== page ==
In December 2023, Binance and CZ pleaded guilty to a host of criminal charges centered on the exchange’s failure to do  anything to prevent money laundering and other illegal activity on its platform. Binance paid more than $4 billion in financial remedies; CZ agreed to step down as CEO and is facing prison time. 

Despite falling on its sword in front of the DOJ, Binance continues to fight the SEC’s civil case. Counterintuitively, while Binance could live with the (very high) cost of the criminal case, the SEC’s civil case presents an almost existential threat. 

In a recent motion to dismiss, Binance relied heavily on the Ripple theory that secondary market transactions do not satisfy the Howey test. 

A hearing on Binance’s motion to dismiss was held in January. Judge Amy Jackson Berman of the D.C. District Court appeared skeptical of Binance’s arguments, but some observers detected a possible affinity for Judge Torres’ opinion in Ripple. We’ll know her views soon enough.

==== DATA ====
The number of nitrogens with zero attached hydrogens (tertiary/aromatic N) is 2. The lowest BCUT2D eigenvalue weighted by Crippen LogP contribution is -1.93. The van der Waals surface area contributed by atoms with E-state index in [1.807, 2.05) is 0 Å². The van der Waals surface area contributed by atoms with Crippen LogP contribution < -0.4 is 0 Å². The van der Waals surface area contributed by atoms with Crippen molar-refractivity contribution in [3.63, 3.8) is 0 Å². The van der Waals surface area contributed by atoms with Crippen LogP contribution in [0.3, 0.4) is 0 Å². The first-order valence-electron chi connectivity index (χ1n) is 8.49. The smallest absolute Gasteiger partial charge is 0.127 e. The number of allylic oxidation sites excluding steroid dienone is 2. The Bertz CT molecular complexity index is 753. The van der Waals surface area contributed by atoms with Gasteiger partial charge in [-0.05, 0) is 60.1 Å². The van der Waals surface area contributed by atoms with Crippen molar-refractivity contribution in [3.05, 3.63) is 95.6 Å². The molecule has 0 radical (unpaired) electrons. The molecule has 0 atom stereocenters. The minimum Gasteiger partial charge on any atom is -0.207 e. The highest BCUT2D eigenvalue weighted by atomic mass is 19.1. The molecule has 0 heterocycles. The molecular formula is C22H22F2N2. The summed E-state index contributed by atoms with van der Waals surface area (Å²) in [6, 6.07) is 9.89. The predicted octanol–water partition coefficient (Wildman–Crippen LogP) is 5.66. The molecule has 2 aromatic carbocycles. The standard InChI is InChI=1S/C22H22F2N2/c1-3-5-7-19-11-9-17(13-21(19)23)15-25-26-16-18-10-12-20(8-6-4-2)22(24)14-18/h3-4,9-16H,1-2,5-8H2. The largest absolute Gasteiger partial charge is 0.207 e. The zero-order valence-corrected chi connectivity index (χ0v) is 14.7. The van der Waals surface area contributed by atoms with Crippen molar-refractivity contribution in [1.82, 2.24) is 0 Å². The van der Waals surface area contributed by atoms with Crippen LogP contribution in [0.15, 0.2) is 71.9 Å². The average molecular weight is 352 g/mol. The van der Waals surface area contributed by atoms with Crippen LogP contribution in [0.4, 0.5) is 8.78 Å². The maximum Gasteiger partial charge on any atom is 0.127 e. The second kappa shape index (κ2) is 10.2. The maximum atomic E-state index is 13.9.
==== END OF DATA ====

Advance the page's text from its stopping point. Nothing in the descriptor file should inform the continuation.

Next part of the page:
Coinbase: “Absolutely Committed to Defending Itself in Court” 

Remember how the SEC sued a few guys for insider trading in supposed crypto securities on Coinbase but didn’t sue the exchange itself for listing those unregistered supposed securities? 

In July 2023, the SEC got around to suing Coinbase. In response, Coinbase said that the SEC was not being fair and promised to fight to the bitter end. 

True to its word, Coinbase asked the court to throw out the SEC’s case. Like Binance, one of Coinbase’s central arguments is that secondary market trading of crypto assets cannot create an investment contract because “the purchaser gets no share in business income, profits, or assets.”